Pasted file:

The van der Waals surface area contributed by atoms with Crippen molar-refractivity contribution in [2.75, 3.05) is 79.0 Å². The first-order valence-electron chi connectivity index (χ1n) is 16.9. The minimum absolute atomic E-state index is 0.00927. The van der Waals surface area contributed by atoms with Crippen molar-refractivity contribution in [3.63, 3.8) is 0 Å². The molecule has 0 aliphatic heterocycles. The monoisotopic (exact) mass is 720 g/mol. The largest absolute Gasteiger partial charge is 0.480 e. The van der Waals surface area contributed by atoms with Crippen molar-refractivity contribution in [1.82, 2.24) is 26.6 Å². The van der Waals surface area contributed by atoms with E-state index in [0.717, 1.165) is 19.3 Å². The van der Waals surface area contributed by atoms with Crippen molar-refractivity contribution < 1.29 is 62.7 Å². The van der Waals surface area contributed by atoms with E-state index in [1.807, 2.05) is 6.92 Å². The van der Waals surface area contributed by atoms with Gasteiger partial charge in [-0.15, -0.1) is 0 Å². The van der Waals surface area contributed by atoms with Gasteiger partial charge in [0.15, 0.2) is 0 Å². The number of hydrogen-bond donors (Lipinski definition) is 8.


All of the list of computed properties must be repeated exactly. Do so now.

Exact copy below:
The van der Waals surface area contributed by atoms with Crippen molar-refractivity contribution in [2.75, 3.05) is 79.0 Å². The first-order valence-electron chi connectivity index (χ1n) is 16.9. The minimum absolute atomic E-state index is 0.00927. The van der Waals surface area contributed by atoms with Crippen molar-refractivity contribution in [3.63, 3.8) is 0 Å². The molecule has 0 aliphatic heterocycles. The monoisotopic (exact) mass is 720 g/mol. The largest absolute Gasteiger partial charge is 0.480 e. The van der Waals surface area contributed by atoms with Crippen molar-refractivity contribution in [1.82, 2.24) is 26.6 Å². The van der Waals surface area contributed by atoms with E-state index in [0.717, 1.165) is 19.3 Å². The van der Waals surface area contributed by atoms with Crippen molar-refractivity contribution < 1.29 is 62.7 Å². The van der Waals surface area contributed by atoms with E-state index in [1.807, 2.05) is 6.92 Å². The van der Waals surface area contributed by atoms with Gasteiger partial charge in [-0.15, -0.1) is 0 Å². The van der Waals surface area contributed by atoms with Gasteiger partial charge in [0.15, 0.2) is 0 Å². The number of hydrogen-bond donors (Lipinski definition) is 8.